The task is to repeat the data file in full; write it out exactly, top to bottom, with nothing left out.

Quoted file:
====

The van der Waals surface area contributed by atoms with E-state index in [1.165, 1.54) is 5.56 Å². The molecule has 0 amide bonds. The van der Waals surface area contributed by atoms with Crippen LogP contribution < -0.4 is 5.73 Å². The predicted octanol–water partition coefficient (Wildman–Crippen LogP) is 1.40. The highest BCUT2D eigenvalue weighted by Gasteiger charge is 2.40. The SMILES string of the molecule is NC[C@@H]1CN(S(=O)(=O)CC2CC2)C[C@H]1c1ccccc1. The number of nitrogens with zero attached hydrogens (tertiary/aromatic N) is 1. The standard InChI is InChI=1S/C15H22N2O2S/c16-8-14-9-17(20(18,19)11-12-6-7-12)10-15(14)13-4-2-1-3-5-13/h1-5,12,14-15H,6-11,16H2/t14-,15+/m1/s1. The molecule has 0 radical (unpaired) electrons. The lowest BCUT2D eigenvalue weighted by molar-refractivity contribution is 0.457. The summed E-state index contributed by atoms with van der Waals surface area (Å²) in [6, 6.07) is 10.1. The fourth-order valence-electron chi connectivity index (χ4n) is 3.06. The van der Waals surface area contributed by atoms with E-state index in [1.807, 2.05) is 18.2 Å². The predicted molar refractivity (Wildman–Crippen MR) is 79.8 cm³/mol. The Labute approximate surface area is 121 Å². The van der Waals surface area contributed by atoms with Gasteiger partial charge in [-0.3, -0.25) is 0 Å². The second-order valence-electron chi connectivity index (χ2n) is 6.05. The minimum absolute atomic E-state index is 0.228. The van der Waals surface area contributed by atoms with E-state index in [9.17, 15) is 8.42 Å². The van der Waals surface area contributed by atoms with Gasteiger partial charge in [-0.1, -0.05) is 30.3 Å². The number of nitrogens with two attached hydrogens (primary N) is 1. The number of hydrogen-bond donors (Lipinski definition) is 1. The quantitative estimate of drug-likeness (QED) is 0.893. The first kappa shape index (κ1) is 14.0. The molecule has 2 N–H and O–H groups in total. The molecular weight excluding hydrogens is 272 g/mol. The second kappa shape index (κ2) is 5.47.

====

The van der Waals surface area contributed by atoms with E-state index in [1.165, 1.54) is 5.56 Å². The molecule has 0 amide bonds. The van der Waals surface area contributed by atoms with Crippen LogP contribution < -0.4 is 5.73 Å². The predicted octanol–water partition coefficient (Wildman–Crippen LogP) is 1.40. The highest BCUT2D eigenvalue weighted by Gasteiger charge is 2.40. The SMILES string of the molecule is NC[C@@H]1CN(S(=O)(=O)CC2CC2)C[C@H]1c1ccccc1. The number of nitrogens with zero attached hydrogens (tertiary/aromatic N) is 1. The standard InChI is InChI=1S/C15H22N2O2S/c16-8-14-9-17(20(18,19)11-12-6-7-12)10-15(14)13-4-2-1-3-5-13/h1-5,12,14-15H,6-11,16H2/t14-,15+/m1/s1. The molecule has 0 radical (unpaired) electrons. The lowest BCUT2D eigenvalue weighted by molar-refractivity contribution is 0.457. The summed E-state index contributed by atoms with van der Waals surface area (Å²) in [6, 6.07) is 10.1. The fourth-order valence-electron chi connectivity index (χ4n) is 3.06. The van der Waals surface area contributed by atoms with E-state index in [1.807, 2.05) is 18.2 Å². The predicted molar refractivity (Wildman–Crippen MR) is 79.8 cm³/mol. The Labute approximate surface area is 121 Å². The van der Waals surface area contributed by atoms with Gasteiger partial charge in [-0.3, -0.25) is 0 Å². The second-order valence-electron chi connectivity index (χ2n) is 6.05. The minimum absolute atomic E-state index is 0.228. The van der Waals surface area contributed by atoms with E-state index in [9.17, 15) is 8.42 Å². The van der Waals surface area contributed by atoms with Gasteiger partial charge in [-0.1, -0.05) is 30.3 Å². The number of nitrogens with two attached hydrogens (primary N) is 1. The number of hydrogen-bond donors (Lipinski definition) is 1. The quantitative estimate of drug-likeness (QED) is 0.893. The first kappa shape index (κ1) is 14.0. The molecule has 2 N–H and O–H groups in total. The molecular weight excluding hydrogens is 272 g/mol. The second kappa shape index (κ2) is 5.47.